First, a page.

Amazingly, no one has yet earned 5 caps. In fact, the mere threat of a cap usually causes the offender to turn the other cheek. Even I didn’t think this system would work so well. We are six weeks in and all I’ve had to give up is a couple sleepovers and a cherry cheesecake. Mostly they choose the extra time on the computer.

Just in case you’d like to adopt this system for yourself, here are the details on ours. We think it's only fair to spell out exactly what earns you a cap or cork. I’m sure yours might be different, but this’ll get you started.

Expectations - Consequences
1 Treat each other with respect and kindness. Consequences: One Cap  (One warning)

2 Do not hit, kick, or in any way physically harm each other or the pets. Consequences: One Cap (no warnings)

3 No Back-talk or deliberate lying. Consequences:Two Caps (no warnings)

4 No Hurtful Words: “freak”, “idiot”, “shut up”, “hate” or others TBD. Consequences: One Cap (One warning)

5 Get yourself ready for school (fix breakfast, pack lunch, pack up back pack, take vitamins, brush teeth, and remember the things you need to have for the day like sneakers, instrument, etc.)  Consequences: One Cap (One reminder)

6 Do your kitchen chore each weeknight. Consequences: one Cap (one reminder)
7 Take care of your pet (Raisin, Hans, Cody). Consequences: One cap  (one reminder)

8 Put your dirty clothes in the laundry room sorted by color in to the separate bags by Monday morning.
consequences: no clean clothes  (one reminder)

9 Put away your clean clothes the same day they are returned to you. Consequences: No Clean Laundry (one reminder)

10 Do your weekend chore each weekend. Consequences: Two Caps (one reminder)

11 Keep your room reasonably clean and vacuum it once a month. Consequences: No Friends In/out (one reminder)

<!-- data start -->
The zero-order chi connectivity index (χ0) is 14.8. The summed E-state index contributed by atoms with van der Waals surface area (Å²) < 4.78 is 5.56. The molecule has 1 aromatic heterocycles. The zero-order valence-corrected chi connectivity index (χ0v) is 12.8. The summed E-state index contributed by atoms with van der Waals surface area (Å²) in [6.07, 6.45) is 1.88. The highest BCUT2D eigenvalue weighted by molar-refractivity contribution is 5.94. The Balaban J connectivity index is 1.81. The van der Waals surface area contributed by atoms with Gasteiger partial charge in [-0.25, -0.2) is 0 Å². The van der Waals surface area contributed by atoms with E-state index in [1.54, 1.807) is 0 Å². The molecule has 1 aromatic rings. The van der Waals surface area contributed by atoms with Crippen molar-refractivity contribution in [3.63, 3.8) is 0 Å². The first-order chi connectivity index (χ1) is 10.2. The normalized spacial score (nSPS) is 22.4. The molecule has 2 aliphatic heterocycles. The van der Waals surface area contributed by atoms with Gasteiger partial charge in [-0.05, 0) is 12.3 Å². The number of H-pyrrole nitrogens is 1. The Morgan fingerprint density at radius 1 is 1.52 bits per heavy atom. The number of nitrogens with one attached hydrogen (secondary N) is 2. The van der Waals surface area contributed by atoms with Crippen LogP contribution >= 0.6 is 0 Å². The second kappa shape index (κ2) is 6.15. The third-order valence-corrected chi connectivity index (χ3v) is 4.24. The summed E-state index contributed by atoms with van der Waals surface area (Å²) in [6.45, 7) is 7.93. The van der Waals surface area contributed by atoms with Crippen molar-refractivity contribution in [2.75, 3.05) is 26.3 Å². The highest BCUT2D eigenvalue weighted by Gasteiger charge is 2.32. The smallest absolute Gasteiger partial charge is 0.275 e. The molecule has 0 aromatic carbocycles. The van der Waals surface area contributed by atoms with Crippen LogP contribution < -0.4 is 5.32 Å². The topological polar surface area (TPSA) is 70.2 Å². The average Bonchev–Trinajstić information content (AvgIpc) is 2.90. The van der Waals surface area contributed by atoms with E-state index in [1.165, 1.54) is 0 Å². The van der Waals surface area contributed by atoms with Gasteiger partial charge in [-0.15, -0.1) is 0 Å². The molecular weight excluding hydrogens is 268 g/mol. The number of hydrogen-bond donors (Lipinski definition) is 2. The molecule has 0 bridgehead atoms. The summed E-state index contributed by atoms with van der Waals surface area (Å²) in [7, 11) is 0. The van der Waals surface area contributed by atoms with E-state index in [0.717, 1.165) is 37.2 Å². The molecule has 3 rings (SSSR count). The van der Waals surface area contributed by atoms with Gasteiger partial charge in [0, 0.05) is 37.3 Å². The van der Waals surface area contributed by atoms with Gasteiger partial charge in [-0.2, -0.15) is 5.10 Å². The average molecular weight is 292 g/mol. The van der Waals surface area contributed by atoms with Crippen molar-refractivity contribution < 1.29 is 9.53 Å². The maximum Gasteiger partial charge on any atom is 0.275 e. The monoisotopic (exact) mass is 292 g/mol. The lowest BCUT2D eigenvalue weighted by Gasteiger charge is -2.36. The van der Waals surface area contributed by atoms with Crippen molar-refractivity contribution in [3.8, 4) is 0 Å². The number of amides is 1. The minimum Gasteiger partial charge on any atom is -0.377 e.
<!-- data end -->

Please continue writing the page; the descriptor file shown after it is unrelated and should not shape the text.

Five caps in one week: Lose all screens for the following weekend.


1. Doing something nice for someone else.

2. Cleaning something you don’t have to clean.

3. Good grade on a test/project. (eventually clarified to A+ as we were bleeding corks on this one)

4. Feeding dogs

5. Taking care of Kernel [our blind chicken] -clean cage & change water or walk her

6. Helping with barn chores

7. Cleaning up yard

8. Unloading the dishwasher

9. Anytime mommy or daddy thinks you’ve done something deserving of a bonus

10. Writing a letter to a relative (real letter, not e-mail)

When you earn 8 corks, you can choose from the following rewards (keep adding corks to get to 15)

1. pick the movie night movie

2. decide the menu for one dinner that week

3. choose a special dessert or snack for one time that week

4. earn an extra ½ hour on the computer

5. propose a reward for approval

When you have 15 corks, you can choose from the following rewards:

1. sleepover

2. date night – movie, dinner out with parent or friend

3. new book from Amazon or Scholastic

4. watch an extra movie that you pick

5. earn an extra hour on the computer

1 comment:

  1. This is a great idea. i tink I will put this idea to use when my daughter gets a bit older. I am always trying to come up with creative ways to encourage positive behavior.